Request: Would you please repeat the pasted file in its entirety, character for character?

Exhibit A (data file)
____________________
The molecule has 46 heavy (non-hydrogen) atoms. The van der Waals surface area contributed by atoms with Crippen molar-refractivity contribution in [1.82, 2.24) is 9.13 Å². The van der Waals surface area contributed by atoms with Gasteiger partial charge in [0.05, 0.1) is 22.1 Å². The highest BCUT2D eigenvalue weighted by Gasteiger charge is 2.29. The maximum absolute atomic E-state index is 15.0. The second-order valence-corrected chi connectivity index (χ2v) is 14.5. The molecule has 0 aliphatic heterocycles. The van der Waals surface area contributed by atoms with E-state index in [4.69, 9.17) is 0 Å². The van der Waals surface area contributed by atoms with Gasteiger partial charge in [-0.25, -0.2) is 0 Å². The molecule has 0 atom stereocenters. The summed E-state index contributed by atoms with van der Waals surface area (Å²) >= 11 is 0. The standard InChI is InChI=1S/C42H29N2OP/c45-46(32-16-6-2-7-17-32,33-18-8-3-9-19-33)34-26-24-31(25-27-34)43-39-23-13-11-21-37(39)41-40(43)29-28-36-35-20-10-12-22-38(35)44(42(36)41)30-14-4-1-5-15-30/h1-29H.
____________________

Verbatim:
The molecule has 46 heavy (non-hydrogen) atoms. The van der Waals surface area contributed by atoms with Crippen molar-refractivity contribution in [1.82, 2.24) is 9.13 Å². The van der Waals surface area contributed by atoms with Gasteiger partial charge in [0.05, 0.1) is 22.1 Å². The highest BCUT2D eigenvalue weighted by Gasteiger charge is 2.29. The maximum absolute atomic E-state index is 15.0. The second-order valence-corrected chi connectivity index (χ2v) is 14.5. The molecule has 0 aliphatic heterocycles. The van der Waals surface area contributed by atoms with E-state index in [4.69, 9.17) is 0 Å². The van der Waals surface area contributed by atoms with Gasteiger partial charge in [-0.25, -0.2) is 0 Å². The molecule has 0 atom stereocenters. The summed E-state index contributed by atoms with van der Waals surface area (Å²) >= 11 is 0. The standard InChI is InChI=1S/C42H29N2OP/c45-46(32-16-6-2-7-17-32,33-18-8-3-9-19-33)34-26-24-31(25-27-34)43-39-23-13-11-21-37(39)41-40(43)29-28-36-35-20-10-12-22-38(35)44(42(36)41)30-14-4-1-5-15-30/h1-29H.